• Competing images of Chinatown
  • A portrait of Harborview’s Chinatown
  • Urban renewal and gentrification
  • Hope Elementary School
  • Harborview Chinatown Community Center
  • HCCC’s programs
  • “You’re fighting a garage”: HCCC’s struggles in finding a “home”
  • Community Youth Center
  • CYC’s academic programs
  • “Completely volunteer-run”: The tutoring program and test preparation classes
  • The significance of the “one-on-one relationship”: The ESL classes
  • Notes
  • Works cited
  • Chapter Three: Parents’ Relationship with Children and U.S. Schools
  • Family separation: The impact of immigration
  • “Paycheck to paycheck”: The need to always work
  • The dilemma: Restaurant work in ethnic communities
  • “Trying to learn English”: Adult English classes
  • “I don’t feel Welcome”: Immigrant parents and the U.S. school system
  • Schools with bilingual teachers and staffs
  • Notes
  • Works cited
  • Chapter Four: Youths’ Relationship with Family and School
  • Always at work: The impact of long workdays on parent–child relationships
  • “They don’t even care”: Relationships with schools and school personnel
  • “We are invisible”: Asian American youth in U.S. schools
  • Works cited
  • Chapter Five: Accessing Information, Opportunities, and Advocacy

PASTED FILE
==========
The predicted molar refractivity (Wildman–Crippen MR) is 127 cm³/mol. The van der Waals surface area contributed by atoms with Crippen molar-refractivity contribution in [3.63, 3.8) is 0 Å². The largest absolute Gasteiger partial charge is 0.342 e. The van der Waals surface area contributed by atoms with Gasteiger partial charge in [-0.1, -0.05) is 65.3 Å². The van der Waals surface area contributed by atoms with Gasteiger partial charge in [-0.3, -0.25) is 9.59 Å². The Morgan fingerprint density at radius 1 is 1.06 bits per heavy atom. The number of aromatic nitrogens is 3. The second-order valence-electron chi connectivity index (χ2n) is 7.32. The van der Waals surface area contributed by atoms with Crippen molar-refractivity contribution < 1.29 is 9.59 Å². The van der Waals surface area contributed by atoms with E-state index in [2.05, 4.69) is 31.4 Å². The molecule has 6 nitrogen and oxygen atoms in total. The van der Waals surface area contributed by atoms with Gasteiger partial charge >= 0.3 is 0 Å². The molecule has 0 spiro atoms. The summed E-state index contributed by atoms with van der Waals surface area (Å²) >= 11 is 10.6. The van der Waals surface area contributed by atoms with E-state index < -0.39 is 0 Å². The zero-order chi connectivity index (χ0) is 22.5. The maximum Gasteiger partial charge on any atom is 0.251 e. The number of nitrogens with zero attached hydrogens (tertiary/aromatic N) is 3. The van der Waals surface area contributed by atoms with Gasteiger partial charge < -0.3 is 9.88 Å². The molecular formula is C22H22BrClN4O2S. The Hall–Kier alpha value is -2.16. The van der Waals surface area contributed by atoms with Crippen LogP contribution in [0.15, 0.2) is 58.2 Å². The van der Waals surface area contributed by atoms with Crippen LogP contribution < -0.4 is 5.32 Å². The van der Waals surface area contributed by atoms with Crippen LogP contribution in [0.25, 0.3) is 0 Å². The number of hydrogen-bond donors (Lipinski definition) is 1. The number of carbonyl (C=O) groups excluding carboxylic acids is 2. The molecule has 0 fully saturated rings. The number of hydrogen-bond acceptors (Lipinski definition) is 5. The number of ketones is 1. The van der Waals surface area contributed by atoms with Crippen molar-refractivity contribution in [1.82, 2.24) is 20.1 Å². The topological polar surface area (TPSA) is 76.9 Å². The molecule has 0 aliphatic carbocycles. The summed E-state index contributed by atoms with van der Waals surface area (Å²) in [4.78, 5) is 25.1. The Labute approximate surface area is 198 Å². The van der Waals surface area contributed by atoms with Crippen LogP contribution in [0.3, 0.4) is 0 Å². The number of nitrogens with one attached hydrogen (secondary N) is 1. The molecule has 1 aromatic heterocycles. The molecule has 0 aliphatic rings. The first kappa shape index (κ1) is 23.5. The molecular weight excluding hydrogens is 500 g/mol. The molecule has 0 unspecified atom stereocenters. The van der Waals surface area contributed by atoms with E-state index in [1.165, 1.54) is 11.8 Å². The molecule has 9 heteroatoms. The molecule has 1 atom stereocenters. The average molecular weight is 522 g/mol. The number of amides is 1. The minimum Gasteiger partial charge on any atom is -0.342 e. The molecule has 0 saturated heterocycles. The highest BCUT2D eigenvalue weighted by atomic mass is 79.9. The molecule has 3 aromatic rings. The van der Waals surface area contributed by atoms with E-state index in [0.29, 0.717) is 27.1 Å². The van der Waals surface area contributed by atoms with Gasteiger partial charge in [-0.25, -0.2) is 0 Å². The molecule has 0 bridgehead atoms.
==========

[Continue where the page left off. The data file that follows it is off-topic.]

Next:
• Parents obtaining information and resources
  • “The staffs are like stars”: Youth accessing information, skills, and opportunities
  • CYC’s clubs serving as opportunities
  • Providing access to higher education: Serving as counselors and mentors
  • Negotiating with schools: Serving as advocates
  • Conclusion
  • Note
  • Works cited
  • Chapter Six: The Importance of Youth (Comm)unity
  • “Cuz they care about those who goes there”: Providing a sense of family
  • “I want to give back”: The Youth Leadership program
  • “Asian Pride”: Providing a sense of ethnic self and identity
  • “All they see is the pressure”: Providing a sense of being a teenager
  • Conclusion
  • Notes
  • Works cited
  • Chapter Seven: Revisiting and reflecting with the CYC youth
  • “Knowing you have someone”: Familial and linguistic capitals
  • “The staffs broaden my views”: Social and navigational capitals
  • College access initiative
  • Monumental enrichment memories